The College of Arts and Law (CAL) has proposed to cut down the time academic staff spend on research, which one lecturer has branded a ‘betrayal’ by the University of BirminghamWritten by Liam Taft on 19th April 2019
Birmingham MP Turns Down UoB Honour Due to Living Wage Controversy
The Labour MP for Hodge Hill, Liam Byrne, has rejected an Honorary Senior Research Fellowship from the University of Birmingham because the University does not have an official living wage employer status
In a letter to the University, published on April 6th by Birmingham Live, Byrne said that he was ‘absolutely honoured’ to be recognised, but said that ‘it is difficult for me to accept.’
The letter continues: ‘Although the University has agreed to pay directly employed staff the real Living Wage, there appears to be an issue with contractors which is stopping the University becoming a Living Wage employer, accredited by the Living Wage Foundation.’
“There appears to be an issue with contractors which is stopping the University becoming a Living Wage employer
For an organisation to be accredited as a living-wage employer, it must pay its staff £9 per hour. In London, this rises to £10.55 per hour.
The University pays workers who are directly employed by it at least this much, but it cannot be accredited this title as not all of its contractors are paid this fee.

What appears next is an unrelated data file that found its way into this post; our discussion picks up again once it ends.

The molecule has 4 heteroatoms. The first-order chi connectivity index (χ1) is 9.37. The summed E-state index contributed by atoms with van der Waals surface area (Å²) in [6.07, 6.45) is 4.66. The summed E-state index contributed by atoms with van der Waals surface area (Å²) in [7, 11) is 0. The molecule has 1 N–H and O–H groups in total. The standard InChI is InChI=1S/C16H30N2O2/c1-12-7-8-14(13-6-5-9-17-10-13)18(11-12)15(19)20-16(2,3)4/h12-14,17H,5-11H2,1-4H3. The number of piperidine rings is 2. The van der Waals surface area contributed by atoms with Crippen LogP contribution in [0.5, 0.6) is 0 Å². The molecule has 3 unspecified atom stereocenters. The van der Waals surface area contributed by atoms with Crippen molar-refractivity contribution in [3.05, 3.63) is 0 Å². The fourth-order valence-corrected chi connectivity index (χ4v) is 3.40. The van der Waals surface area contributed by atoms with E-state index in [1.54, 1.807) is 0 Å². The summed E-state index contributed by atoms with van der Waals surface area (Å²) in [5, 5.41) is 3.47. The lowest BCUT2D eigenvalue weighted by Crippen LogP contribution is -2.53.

In a survey sent to publicly-funded organisations (including universities, schools and hospitals) in Birmingham, Byrne found that only one in five have living wage accreditation.
He also found that two-thirds of these organisations do not intend to pay all of their staff and contractors a living wage, including UoB, Aston University and a variety of other institutions.
Byrne described the results of the survey as a ‘disgrace.’ In a Tweet posted on April 4th, Byrne said that ‘poverty pay is rampant’ in the West Midlands as 571,000 workers (1 in 4 people) are paid less than £9 per hour.
#PovertyPay is rampant throughout our region
— Liam Byrne (@LiamByrneMP) April 4, 2019
According to the Living Wage Foundation, companies that pay a living wage benefit in terms of their reputation, staff motivation and staff relations, as well as being fairer on employees.
In addition to this, they have found that 93% of University students want to work for living wage employers.
“We have committed to and continue to pay at least the voluntary Living Wage for staff directly employed by the University
One third-year English student told Redbrick: ‘With the Vice-Chancellor’s pay being so high, it’s disappointing to see that UoB can’t even manage to pay their staff a living wage. Everyone on campus deserves to be paid fairly - not just those at the top of the hierarchy.’
According to The Times, Professor Sir David Eastwood has an annual salary package of £439,000, making him the highest-paid Vice-Chancellor of any Russell Group university.
A University of Birmingham spokesperson told the Birmingham Post: ‘We have committed to and continue to pay at least the voluntary Living Wage for staff directly employed by the University.
‘Working at the University of Birmingham staff also benefit from favourable terms and conditions, including generous annual leave allowances, comprehensive development opportunities, a beautiful campus environment and a stimulating and diverse community.’